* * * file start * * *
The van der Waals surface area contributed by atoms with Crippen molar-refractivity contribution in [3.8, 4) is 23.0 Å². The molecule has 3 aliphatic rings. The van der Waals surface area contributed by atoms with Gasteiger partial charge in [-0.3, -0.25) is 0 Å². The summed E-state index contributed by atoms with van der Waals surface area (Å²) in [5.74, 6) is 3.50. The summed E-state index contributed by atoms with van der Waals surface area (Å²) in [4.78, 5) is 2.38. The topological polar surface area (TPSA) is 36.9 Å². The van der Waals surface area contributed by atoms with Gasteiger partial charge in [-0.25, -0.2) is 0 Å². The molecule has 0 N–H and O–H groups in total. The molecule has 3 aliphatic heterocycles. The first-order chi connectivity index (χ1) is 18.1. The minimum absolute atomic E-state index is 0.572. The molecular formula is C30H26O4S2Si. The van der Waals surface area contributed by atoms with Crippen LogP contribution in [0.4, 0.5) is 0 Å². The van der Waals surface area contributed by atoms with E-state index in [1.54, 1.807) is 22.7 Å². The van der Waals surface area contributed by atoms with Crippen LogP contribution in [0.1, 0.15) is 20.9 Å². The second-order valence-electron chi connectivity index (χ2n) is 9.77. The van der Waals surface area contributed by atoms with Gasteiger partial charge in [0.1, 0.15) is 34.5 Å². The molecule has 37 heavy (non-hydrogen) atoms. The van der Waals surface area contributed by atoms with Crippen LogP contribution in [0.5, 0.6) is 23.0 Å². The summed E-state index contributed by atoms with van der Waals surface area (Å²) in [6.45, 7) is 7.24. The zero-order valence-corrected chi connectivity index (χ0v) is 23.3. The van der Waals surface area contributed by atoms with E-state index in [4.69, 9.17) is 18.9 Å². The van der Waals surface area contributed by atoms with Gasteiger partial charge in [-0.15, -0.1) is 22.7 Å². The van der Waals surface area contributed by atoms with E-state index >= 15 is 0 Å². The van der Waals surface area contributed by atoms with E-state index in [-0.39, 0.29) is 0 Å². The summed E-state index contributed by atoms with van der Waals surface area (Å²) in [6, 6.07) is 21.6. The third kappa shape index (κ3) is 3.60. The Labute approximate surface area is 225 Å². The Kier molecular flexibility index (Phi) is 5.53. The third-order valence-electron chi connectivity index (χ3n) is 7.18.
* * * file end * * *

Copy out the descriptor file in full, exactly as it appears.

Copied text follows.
The van der Waals surface area contributed by atoms with Crippen molar-refractivity contribution in [3.8, 4) is 23.0 Å². The molecule has 3 aliphatic rings. The van der Waals surface area contributed by atoms with Gasteiger partial charge in [-0.3, -0.25) is 0 Å². The summed E-state index contributed by atoms with van der Waals surface area (Å²) in [5.74, 6) is 3.50. The summed E-state index contributed by atoms with van der Waals surface area (Å²) in [4.78, 5) is 2.38. The topological polar surface area (TPSA) is 36.9 Å². The van der Waals surface area contributed by atoms with Gasteiger partial charge in [-0.25, -0.2) is 0 Å². The molecule has 0 N–H and O–H groups in total. The molecule has 3 aliphatic heterocycles. The first-order chi connectivity index (χ1) is 18.1. The minimum absolute atomic E-state index is 0.572. The molecular formula is C30H26O4S2Si. The van der Waals surface area contributed by atoms with Crippen LogP contribution in [0.4, 0.5) is 0 Å². The van der Waals surface area contributed by atoms with E-state index in [1.54, 1.807) is 22.7 Å². The van der Waals surface area contributed by atoms with Crippen LogP contribution in [0.1, 0.15) is 20.9 Å². The second-order valence-electron chi connectivity index (χ2n) is 9.77. The van der Waals surface area contributed by atoms with Gasteiger partial charge in [0.1, 0.15) is 34.5 Å². The molecule has 37 heavy (non-hydrogen) atoms. The van der Waals surface area contributed by atoms with Crippen LogP contribution in [0.5, 0.6) is 23.0 Å². The summed E-state index contributed by atoms with van der Waals surface area (Å²) in [6.45, 7) is 7.24. The zero-order valence-corrected chi connectivity index (χ0v) is 23.3. The van der Waals surface area contributed by atoms with E-state index in [4.69, 9.17) is 18.9 Å². The van der Waals surface area contributed by atoms with Gasteiger partial charge in [-0.15, -0.1) is 22.7 Å². The van der Waals surface area contributed by atoms with E-state index >= 15 is 0 Å². The van der Waals surface area contributed by atoms with E-state index in [-0.39, 0.29) is 0 Å². The summed E-state index contributed by atoms with van der Waals surface area (Å²) in [6, 6.07) is 21.6. The third kappa shape index (κ3) is 3.60. The Labute approximate surface area is 225 Å². The Kier molecular flexibility index (Phi) is 5.53. The third-order valence-electron chi connectivity index (χ3n) is 7.18.